When any of the welding processes are used, the molten puddle should be shielded from the air in order to obtain a high quality weld deposit. In shielded metal arc welding, shielding from the air is accomplished by gases produced by the disintegration of the coating in the arc. With gas shielded arc welding, shielding from the air is accomplished by surrounding the arc area with a localized gaseous atmosphere throughout the welding operation at the molten puddle area.

Gas shielded arc welding processes have certain dangers associated with them. These hazards, which are either peculiar to or increased by gas shielded arc welding, include arc gases, radiant energy, radioactivity from thoriated tungsten electrodes, and metal fumes.


a. Gases.

(1) Ozone. Ozone concentration increases with the type of electrodes used, amperage, extension of arc tine, and increased argon flow. If welding is carried out in confined spaces and poorly ventilated areas, the ozone concentration may increase to harmful levels. The exposure level to ozone is reduced through good welding practices and properly designed ventilation systems, such as those described in Welding Health Protection and Ventilation.

(2) Nitrogen Oxides. Natural ventilation may be sufficient to reduce the hazard of exposure to nitrogen oxides during welding operations, provided all three ventilation criteria given in Welding Health Protection and Ventilation are satisfied. Nitrogen oxide concentrations will be very high when performing gas tungsten-arc cutting of stainless steel using a 90 percent nitrogen-10 percent argon mixture. Also, high concentrations have been found during experimental use of nitrogen as a shield gas. Good industrial hygiene practices dictate that mechanical ventilation, as defined in Welding Health Protection and Ventilation, be used during welding or cutting of metals.

(3) Carbon Dioxide and Carbon Monoxide. Carbon dioxide is disassociated by the heat of the arc to form carbon monoxide. The hazard from inhalation of these gases will be minimal if ventilation requirements found in Welding Health Protection and Ventilation are satisfied.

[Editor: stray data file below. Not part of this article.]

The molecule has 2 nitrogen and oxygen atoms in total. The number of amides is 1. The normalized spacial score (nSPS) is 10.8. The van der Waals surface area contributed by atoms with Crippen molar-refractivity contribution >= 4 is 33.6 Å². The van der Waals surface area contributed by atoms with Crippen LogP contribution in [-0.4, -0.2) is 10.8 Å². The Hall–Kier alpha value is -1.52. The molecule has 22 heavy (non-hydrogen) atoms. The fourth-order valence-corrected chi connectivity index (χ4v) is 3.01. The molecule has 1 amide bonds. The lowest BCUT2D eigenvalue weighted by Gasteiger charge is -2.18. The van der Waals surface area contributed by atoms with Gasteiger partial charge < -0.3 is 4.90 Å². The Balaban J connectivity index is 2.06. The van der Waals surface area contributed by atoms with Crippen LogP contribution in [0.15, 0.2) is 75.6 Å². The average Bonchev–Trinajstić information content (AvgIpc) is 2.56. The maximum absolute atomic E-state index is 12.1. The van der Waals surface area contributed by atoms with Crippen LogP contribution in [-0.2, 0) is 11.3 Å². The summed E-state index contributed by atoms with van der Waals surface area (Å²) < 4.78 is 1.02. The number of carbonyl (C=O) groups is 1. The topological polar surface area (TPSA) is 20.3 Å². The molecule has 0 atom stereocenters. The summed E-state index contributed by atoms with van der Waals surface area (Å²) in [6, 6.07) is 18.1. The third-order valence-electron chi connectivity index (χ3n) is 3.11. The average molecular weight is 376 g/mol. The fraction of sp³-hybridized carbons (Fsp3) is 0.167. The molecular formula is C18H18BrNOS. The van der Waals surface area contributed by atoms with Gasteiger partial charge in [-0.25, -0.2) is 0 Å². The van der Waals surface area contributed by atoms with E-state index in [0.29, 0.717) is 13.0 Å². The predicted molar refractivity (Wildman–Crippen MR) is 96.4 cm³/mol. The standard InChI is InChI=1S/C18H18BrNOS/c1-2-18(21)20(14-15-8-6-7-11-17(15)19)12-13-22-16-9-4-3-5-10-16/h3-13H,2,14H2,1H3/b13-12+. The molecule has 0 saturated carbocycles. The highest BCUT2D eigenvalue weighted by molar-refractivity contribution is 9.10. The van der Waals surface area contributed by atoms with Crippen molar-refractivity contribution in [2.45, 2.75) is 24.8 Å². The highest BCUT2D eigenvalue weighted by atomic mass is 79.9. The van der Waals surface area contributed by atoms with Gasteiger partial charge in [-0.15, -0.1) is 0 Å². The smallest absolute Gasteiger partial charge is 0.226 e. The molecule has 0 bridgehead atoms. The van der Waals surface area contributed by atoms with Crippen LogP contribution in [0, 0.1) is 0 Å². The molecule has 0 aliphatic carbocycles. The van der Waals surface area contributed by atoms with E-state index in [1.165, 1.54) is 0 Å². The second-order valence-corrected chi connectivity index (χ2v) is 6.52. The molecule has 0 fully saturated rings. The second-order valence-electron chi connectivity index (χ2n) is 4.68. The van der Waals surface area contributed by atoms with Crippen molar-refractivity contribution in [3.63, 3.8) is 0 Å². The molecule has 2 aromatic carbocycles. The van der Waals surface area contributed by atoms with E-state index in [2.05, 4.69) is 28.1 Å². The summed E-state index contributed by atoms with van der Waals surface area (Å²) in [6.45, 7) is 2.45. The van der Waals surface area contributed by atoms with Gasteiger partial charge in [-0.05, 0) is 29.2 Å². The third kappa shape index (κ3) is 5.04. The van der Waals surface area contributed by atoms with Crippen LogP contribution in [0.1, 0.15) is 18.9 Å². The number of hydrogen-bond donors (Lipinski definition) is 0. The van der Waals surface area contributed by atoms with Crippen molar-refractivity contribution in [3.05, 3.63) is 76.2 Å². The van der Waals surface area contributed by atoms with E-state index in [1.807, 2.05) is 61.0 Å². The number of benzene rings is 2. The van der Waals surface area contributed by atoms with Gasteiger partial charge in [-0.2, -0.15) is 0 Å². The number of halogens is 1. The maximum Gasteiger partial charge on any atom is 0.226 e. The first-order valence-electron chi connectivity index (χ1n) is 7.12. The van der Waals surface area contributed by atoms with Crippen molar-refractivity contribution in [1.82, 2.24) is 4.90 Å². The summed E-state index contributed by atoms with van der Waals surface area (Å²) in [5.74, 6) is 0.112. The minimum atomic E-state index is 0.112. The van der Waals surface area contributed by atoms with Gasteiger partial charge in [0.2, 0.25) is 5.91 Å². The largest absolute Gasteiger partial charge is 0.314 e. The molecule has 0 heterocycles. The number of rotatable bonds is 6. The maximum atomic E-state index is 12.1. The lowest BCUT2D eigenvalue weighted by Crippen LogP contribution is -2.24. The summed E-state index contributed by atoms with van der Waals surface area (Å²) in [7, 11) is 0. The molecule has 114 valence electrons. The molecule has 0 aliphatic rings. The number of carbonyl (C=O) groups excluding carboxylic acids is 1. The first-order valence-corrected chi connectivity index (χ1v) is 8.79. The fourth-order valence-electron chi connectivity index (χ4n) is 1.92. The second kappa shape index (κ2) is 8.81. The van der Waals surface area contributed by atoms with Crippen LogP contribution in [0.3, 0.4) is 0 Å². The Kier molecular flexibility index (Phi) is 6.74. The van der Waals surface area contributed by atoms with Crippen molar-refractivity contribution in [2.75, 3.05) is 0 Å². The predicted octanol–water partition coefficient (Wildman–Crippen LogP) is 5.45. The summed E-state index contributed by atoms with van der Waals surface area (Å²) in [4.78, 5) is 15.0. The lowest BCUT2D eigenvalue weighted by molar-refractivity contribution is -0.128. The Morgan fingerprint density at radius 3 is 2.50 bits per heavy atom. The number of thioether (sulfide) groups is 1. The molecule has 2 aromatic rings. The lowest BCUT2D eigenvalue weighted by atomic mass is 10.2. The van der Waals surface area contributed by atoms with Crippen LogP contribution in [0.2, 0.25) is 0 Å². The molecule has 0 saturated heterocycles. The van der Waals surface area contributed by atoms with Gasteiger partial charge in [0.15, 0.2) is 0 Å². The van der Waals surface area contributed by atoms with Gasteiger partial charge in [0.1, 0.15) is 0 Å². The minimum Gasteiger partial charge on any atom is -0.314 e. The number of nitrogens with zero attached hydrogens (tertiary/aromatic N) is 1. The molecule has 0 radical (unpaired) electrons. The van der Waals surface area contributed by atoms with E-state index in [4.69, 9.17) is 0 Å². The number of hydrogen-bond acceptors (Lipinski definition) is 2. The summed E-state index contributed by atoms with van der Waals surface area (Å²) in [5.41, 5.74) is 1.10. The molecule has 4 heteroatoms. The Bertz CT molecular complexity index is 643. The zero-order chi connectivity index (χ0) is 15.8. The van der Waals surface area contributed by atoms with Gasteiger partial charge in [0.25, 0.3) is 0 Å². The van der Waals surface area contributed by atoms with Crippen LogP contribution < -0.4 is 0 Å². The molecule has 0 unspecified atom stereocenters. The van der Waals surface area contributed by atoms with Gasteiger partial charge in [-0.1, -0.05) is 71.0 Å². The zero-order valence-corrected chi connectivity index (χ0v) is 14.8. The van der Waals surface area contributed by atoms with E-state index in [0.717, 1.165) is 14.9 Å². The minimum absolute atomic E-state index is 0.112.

The vapors from some chlorinated solvents (e.g., carbon tetrachloride, trichloroethylene, and perchloroethylene) break down under the ultra-violet radiation of an electric arc and forma toxic gas. Avoid welding where such vapors are present. Furthermore, these solvents vaporize easily and prolonged inhalation of the vapor can be hazardous. These organic vapors should be removed from the work area before welding is begun. Ventilation, as prescribed in Welding Health Protection and Ventilation, shall be provided for control of fumes and vapors in the work area.

(4) Vapors of Chlorinated Solvents. Ultraviolet radiation from the welding or cutting arc can decompose the vapors of chlorinated hydrocarbons, such as perchloroethylene, carbon tetrachloride, and trichloroethylene, to form highly toxic substances. Eye, nose, and throat irritation can result when the welder is exposed to these substances. Sources of the vapors can be wiping rags, vapor degreasers, or open containers of the solvent. Since this decomposition can occur even at a considerable distance from the arc, the source of the chlorinated solvents should be located so that no solvent vapor will reach the welding or cutting area.

b. Radiant Energy. Electric arcs, as well as gas flames, produce ultraviolet and infrared rays which have a harmful effect on the eyes and skin upon continued or repeated exposure. The usual effect of ultraviolet is to “sunburn” the surface of the eye, which is painful and disabling but generally temporary. Ultraviolet radiation may also produce the same effects on the skin as a severe sunburn. The production of ultraviolet radiation doubles when gas-shielded arc welding is performed. Infrared radiation has the effect of heating the tissue with which it comes in contact. Therefore, if the heat is not sufficient to cause an ordinary thermal burn, the exposure is minimal. Leather and Wool clothing is preferable to cotton clothing during gas-shielded arc welding. Cotton clothing disintegrates in one day to two weeks, presumably because of the high ultraviolet radiation from arc welding and cutting.

c. Radioactivity from Thoriated Tungsten Electrodes. Gas tungsten-arc welding using these electrodes may be employed with no significant hazard to the welder or other room occupants. Generally, special ventilation or protective equipment other than that specified in Welding Health Protection and Ventilation is not needed for protection from exposure hazards associated with welding with thoriated tungsten electrodes.

d. Metal Fumes. The physiological response from exposure to metal fumes varies depending upon the metal being welded. Ventilation and personal protective equipment requirements as prescribed in Welding Health Protection and Ventilation should be employed to prevent hazardous exposure.